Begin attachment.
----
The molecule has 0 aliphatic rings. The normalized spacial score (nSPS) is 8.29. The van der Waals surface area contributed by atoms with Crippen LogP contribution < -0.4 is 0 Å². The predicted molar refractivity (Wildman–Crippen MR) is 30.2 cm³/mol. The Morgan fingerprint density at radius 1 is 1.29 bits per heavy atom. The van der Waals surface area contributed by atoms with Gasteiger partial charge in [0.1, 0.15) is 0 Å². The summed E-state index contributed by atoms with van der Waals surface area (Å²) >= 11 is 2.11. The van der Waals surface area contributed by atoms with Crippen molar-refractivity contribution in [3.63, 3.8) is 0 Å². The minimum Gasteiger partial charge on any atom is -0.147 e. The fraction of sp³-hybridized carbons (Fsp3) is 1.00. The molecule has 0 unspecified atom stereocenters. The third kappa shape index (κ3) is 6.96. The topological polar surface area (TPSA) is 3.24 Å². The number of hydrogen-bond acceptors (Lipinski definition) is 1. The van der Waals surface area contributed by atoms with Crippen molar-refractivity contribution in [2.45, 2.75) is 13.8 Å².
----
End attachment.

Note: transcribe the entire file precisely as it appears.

The molecule has 0 aliphatic rings. The normalized spacial score (nSPS) is 8.29. The van der Waals surface area contributed by atoms with Crippen LogP contribution < -0.4 is 0 Å². The predicted molar refractivity (Wildman–Crippen MR) is 30.2 cm³/mol. The Morgan fingerprint density at radius 1 is 1.29 bits per heavy atom. The van der Waals surface area contributed by atoms with Gasteiger partial charge in [0.1, 0.15) is 0 Å². The summed E-state index contributed by atoms with van der Waals surface area (Å²) >= 11 is 2.11. The van der Waals surface area contributed by atoms with Crippen molar-refractivity contribution in [3.63, 3.8) is 0 Å². The minimum Gasteiger partial charge on any atom is -0.147 e. The fraction of sp³-hybridized carbons (Fsp3) is 1.00. The molecule has 0 unspecified atom stereocenters. The third kappa shape index (κ3) is 6.96. The topological polar surface area (TPSA) is 3.24 Å². The number of hydrogen-bond acceptors (Lipinski definition) is 1. The van der Waals surface area contributed by atoms with Crippen molar-refractivity contribution in [2.45, 2.75) is 13.8 Å².